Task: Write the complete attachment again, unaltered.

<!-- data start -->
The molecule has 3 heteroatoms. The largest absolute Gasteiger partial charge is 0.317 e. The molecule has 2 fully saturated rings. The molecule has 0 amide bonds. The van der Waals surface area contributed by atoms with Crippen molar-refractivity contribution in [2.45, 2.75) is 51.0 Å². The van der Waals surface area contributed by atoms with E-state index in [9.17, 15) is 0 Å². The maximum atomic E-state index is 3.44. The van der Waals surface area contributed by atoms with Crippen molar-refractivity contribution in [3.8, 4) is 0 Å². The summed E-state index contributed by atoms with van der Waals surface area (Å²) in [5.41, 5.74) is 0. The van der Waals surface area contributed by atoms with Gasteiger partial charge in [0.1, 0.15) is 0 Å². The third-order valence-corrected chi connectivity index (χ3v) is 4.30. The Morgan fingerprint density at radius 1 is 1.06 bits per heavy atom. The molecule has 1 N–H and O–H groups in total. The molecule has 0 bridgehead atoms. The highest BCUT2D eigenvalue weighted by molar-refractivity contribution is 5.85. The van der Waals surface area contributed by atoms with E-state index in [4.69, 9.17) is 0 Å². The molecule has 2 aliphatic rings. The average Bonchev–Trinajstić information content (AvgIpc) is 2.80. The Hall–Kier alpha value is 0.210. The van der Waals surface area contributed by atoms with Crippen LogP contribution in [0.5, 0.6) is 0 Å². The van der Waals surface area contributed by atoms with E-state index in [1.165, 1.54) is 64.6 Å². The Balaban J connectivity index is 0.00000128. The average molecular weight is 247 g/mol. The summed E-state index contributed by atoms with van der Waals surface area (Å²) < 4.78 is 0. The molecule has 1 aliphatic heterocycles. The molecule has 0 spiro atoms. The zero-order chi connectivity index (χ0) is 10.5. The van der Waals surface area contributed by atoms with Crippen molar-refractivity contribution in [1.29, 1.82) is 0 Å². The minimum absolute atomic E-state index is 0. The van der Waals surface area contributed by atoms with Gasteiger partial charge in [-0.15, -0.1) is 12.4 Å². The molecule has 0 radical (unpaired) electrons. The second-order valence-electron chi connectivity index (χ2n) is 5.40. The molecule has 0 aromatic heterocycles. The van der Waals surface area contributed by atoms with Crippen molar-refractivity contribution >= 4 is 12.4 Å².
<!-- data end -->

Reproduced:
The molecule has 3 heteroatoms. The largest absolute Gasteiger partial charge is 0.317 e. The molecule has 2 fully saturated rings. The molecule has 0 amide bonds. The van der Waals surface area contributed by atoms with Crippen molar-refractivity contribution in [2.45, 2.75) is 51.0 Å². The van der Waals surface area contributed by atoms with E-state index in [9.17, 15) is 0 Å². The maximum atomic E-state index is 3.44. The van der Waals surface area contributed by atoms with Crippen molar-refractivity contribution in [3.8, 4) is 0 Å². The summed E-state index contributed by atoms with van der Waals surface area (Å²) in [5.41, 5.74) is 0. The van der Waals surface area contributed by atoms with Gasteiger partial charge in [0.1, 0.15) is 0 Å². The third-order valence-corrected chi connectivity index (χ3v) is 4.30. The Morgan fingerprint density at radius 1 is 1.06 bits per heavy atom. The molecule has 1 N–H and O–H groups in total. The molecule has 0 bridgehead atoms. The highest BCUT2D eigenvalue weighted by molar-refractivity contribution is 5.85. The van der Waals surface area contributed by atoms with E-state index in [4.69, 9.17) is 0 Å². The molecule has 2 aliphatic rings. The average Bonchev–Trinajstić information content (AvgIpc) is 2.80. The Hall–Kier alpha value is 0.210. The van der Waals surface area contributed by atoms with Crippen LogP contribution in [0.5, 0.6) is 0 Å². The van der Waals surface area contributed by atoms with E-state index in [1.165, 1.54) is 64.6 Å². The Balaban J connectivity index is 0.00000128. The average molecular weight is 247 g/mol. The summed E-state index contributed by atoms with van der Waals surface area (Å²) < 4.78 is 0. The molecule has 1 aliphatic heterocycles. The molecule has 0 spiro atoms. The zero-order chi connectivity index (χ0) is 10.5. The van der Waals surface area contributed by atoms with Crippen molar-refractivity contribution in [1.29, 1.82) is 0 Å². The minimum absolute atomic E-state index is 0. The van der Waals surface area contributed by atoms with Gasteiger partial charge in [-0.15, -0.1) is 12.4 Å². The molecule has 0 radical (unpaired) electrons. The second-order valence-electron chi connectivity index (χ2n) is 5.40. The molecule has 0 aromatic heterocycles. The van der Waals surface area contributed by atoms with Crippen molar-refractivity contribution >= 4 is 12.4 Å².